Travellers’ group asks for privacy for Carrickmines survivors

Southside Travellers Action Group says families should be let grieve in peace

Mick Connors was seven on Saturday. He and his baby brother Tom (4) are the only members of their family to survive the Carrickmines fire tragedy on October 10th last.

On Friday, his mother and father Sylvia and Thomas Connors, both 27, his brothers Jimmy (5) and Christy (2), as well as baby sister Mary (5 months), were buried at Crosstown cemetery near Wexford town.

"His name is Michael, he is referred to as Mick,"said Geraldine Dunne, director of the Southside Travellers Action Group on Sunday, recalling how they got the boy a birthday cake for the occasion.

“It was really emotional for everyone around him, the families and friends, the community members. Again, he’s an orphan and it was really sad to see him celebrate his birthday without his other family members there,” she said.

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Ms Dunne appealed for the family to be allowed privacy: “At this time Southside Travellers would ask the media and the public if they could please respect the privacy of the families and give them time to grieve in peace.

“I’m sure that down the road they will give interviews, but at present, for the next coming weeks, that they be left alone to grieve in peace,” she said.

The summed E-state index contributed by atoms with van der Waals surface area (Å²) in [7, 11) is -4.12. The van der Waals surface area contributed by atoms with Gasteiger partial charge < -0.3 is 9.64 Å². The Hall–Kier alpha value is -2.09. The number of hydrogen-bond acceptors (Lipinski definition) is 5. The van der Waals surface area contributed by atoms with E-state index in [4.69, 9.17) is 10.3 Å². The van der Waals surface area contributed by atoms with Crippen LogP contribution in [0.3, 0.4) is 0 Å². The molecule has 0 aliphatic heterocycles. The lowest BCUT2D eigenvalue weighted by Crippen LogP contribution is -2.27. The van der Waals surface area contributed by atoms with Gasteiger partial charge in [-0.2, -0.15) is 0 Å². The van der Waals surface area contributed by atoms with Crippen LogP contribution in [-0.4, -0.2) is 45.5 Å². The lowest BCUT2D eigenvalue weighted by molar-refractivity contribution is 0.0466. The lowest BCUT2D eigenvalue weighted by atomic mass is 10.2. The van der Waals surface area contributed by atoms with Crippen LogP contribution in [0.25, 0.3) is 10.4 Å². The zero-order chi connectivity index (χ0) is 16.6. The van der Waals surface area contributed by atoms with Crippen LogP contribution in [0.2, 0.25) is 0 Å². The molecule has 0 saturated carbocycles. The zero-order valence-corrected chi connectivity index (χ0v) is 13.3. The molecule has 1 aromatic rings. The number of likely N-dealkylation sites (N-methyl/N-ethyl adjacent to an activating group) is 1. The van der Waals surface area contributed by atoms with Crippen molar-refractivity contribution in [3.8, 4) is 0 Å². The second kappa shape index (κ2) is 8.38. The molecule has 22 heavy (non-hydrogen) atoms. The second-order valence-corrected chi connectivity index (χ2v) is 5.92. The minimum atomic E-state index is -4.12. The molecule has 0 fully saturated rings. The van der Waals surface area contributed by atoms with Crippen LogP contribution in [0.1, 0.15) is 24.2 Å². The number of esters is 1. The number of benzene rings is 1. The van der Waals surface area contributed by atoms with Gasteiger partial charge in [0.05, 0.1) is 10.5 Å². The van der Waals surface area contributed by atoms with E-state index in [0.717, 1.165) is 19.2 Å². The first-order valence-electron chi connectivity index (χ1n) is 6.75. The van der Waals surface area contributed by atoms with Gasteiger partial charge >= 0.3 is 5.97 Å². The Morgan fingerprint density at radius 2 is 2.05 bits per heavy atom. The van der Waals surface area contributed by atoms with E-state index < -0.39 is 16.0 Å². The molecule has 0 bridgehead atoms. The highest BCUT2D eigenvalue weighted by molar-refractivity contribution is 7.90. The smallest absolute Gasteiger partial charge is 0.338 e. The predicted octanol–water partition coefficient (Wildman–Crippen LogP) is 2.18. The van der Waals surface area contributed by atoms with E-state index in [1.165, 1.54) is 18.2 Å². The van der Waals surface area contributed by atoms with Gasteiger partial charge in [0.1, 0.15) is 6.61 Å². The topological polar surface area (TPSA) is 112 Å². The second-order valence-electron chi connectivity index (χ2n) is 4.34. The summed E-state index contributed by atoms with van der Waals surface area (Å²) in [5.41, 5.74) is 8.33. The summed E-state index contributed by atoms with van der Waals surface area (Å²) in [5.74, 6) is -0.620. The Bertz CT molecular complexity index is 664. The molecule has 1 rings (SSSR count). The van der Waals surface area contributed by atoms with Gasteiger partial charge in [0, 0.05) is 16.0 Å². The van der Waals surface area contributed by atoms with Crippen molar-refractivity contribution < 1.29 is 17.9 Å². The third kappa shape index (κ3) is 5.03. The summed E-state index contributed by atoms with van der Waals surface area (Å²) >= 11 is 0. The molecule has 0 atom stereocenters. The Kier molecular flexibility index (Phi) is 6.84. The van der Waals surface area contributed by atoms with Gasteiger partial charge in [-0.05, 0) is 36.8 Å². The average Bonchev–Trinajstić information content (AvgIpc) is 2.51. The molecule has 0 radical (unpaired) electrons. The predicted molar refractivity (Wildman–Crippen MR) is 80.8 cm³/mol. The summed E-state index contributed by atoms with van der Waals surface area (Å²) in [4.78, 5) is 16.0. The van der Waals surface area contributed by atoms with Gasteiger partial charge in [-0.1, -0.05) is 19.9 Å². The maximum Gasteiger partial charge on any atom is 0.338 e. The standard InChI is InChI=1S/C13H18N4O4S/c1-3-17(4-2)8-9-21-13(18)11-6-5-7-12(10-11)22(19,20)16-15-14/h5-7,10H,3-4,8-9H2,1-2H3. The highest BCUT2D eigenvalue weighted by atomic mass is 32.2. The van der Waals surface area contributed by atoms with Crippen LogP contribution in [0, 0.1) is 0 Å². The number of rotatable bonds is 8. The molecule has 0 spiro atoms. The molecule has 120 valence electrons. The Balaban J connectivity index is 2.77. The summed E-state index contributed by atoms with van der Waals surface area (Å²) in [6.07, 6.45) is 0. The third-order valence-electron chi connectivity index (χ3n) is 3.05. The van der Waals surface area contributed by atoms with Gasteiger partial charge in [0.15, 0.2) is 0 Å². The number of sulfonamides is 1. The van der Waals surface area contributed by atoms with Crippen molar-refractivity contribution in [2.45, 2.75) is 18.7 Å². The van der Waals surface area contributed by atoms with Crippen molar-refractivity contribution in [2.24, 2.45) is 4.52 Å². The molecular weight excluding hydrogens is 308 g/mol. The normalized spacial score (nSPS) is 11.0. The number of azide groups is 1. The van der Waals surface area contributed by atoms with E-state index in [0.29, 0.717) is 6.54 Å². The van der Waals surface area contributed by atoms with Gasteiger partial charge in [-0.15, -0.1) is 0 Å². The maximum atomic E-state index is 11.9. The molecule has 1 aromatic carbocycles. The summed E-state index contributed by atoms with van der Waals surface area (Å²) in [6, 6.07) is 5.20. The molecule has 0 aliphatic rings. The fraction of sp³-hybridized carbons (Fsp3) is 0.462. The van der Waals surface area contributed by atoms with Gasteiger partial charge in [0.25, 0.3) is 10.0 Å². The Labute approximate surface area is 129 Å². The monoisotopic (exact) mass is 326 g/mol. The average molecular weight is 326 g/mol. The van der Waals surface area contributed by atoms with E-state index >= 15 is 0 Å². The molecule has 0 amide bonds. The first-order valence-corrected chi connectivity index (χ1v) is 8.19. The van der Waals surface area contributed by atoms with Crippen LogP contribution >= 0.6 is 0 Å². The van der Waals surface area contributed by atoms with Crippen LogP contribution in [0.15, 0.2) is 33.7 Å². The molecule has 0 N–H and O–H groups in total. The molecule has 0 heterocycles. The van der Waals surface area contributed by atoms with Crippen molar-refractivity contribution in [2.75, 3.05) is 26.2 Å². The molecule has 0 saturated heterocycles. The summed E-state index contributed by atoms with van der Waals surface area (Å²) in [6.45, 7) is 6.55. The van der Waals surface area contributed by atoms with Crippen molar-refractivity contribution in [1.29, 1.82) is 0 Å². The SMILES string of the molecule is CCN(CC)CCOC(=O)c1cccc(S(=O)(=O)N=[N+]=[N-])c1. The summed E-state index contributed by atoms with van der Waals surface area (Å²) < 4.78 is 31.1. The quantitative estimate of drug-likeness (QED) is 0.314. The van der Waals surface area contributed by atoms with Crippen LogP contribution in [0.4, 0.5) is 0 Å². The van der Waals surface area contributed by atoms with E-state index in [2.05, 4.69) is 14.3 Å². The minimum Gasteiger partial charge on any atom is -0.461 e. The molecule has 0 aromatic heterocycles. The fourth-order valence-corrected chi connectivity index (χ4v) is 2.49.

She also dismissed reports on the alleged causes of the Carrickmines fire.

“There were no official results as yet as to how the fire started. We don’t have the answer to that yet,” she said.

‘Emotional event’

For the extended Connors family, the act of arriving at their new temporary site on Saturday at Ballyogan Road in south Dublin was “a very emotional event”, Ms Dunne said.

“There was one family missing and that was visible when they came in and it was a really emotional journey back to Dublin for the families yesterday.

“At the moment the families are satisfied that they’re in the area that they want to be in. They’re satisfied that they are able to come back and stay in Dublin without having to move on again tomorrow and the next day.

“We do hope it is a temporary situation and we will be working with the council on this in the coming weeks and months to ensure that.”

Asked whether the family was angry at Rockville Drive residents who blocked them from living on a site in the area, she said that they “didn’t share views on that situation” but that it “didn’t help anyone”.

On the closure of so many premises in Wexford town on Friday as the Connors funeral took place, she said: “Wexford did have a lot of security in place in many shops and local pubs over the funeral.

“The family, I don’t think, even recognised that. It’s a discussion down the line, I think.”

She said that, overall, she had “faith that the fire authorities will start their work and that a tragedy like this will never happen again.

“But I do think that the agencies and Irish citizens as well and political will, will have to step in to ensure that Travellers do get the accommodation they need in the future.”

Patsy McGarry

Patsy McGarry

Patsy McGarry is Religious Affairs Correspondent of The Irish Times